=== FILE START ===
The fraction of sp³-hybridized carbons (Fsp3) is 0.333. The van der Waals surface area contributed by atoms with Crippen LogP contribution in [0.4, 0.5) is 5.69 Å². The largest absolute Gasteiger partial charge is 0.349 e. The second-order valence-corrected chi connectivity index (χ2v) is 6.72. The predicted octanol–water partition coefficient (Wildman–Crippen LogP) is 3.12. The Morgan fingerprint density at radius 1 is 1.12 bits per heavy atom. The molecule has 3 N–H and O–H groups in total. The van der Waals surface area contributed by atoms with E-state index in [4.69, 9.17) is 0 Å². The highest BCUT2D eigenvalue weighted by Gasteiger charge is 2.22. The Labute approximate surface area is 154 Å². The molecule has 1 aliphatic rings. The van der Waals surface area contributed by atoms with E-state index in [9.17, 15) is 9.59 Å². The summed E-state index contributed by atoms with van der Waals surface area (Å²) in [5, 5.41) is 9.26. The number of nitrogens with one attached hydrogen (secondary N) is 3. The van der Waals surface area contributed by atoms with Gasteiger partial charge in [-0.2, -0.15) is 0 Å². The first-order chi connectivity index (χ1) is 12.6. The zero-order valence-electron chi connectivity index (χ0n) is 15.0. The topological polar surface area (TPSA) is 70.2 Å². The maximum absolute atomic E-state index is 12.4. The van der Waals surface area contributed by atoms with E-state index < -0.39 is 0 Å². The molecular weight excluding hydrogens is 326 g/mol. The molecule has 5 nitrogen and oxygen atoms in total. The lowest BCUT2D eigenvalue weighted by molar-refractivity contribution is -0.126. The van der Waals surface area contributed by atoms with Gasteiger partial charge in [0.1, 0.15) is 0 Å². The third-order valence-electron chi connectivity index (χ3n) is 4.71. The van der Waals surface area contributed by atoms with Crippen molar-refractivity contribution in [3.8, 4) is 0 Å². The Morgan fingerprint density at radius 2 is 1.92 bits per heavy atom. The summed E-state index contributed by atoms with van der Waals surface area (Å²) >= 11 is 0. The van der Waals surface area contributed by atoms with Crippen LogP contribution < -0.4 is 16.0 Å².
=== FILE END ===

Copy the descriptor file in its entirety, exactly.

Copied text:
The fraction of sp³-hybridized carbons (Fsp3) is 0.333. The van der Waals surface area contributed by atoms with Crippen LogP contribution in [0.4, 0.5) is 5.69 Å². The largest absolute Gasteiger partial charge is 0.349 e. The second-order valence-corrected chi connectivity index (χ2v) is 6.72. The predicted octanol–water partition coefficient (Wildman–Crippen LogP) is 3.12. The Morgan fingerprint density at radius 1 is 1.12 bits per heavy atom. The molecule has 3 N–H and O–H groups in total. The van der Waals surface area contributed by atoms with E-state index in [4.69, 9.17) is 0 Å². The highest BCUT2D eigenvalue weighted by Gasteiger charge is 2.22. The Labute approximate surface area is 154 Å². The molecule has 1 aliphatic rings. The van der Waals surface area contributed by atoms with E-state index in [9.17, 15) is 9.59 Å². The summed E-state index contributed by atoms with van der Waals surface area (Å²) in [5, 5.41) is 9.26. The number of nitrogens with one attached hydrogen (secondary N) is 3. The van der Waals surface area contributed by atoms with Gasteiger partial charge in [-0.2, -0.15) is 0 Å². The first-order chi connectivity index (χ1) is 12.6. The zero-order valence-electron chi connectivity index (χ0n) is 15.0. The topological polar surface area (TPSA) is 70.2 Å². The maximum absolute atomic E-state index is 12.4. The van der Waals surface area contributed by atoms with E-state index < -0.39 is 0 Å². The molecular weight excluding hydrogens is 326 g/mol. The molecule has 5 nitrogen and oxygen atoms in total. The lowest BCUT2D eigenvalue weighted by molar-refractivity contribution is -0.126. The van der Waals surface area contributed by atoms with Gasteiger partial charge in [0.1, 0.15) is 0 Å². The third-order valence-electron chi connectivity index (χ3n) is 4.71. The van der Waals surface area contributed by atoms with Crippen molar-refractivity contribution in [3.8, 4) is 0 Å². The Morgan fingerprint density at radius 2 is 1.92 bits per heavy atom. The summed E-state index contributed by atoms with van der Waals surface area (Å²) >= 11 is 0. The van der Waals surface area contributed by atoms with Crippen LogP contribution < -0.4 is 16.0 Å².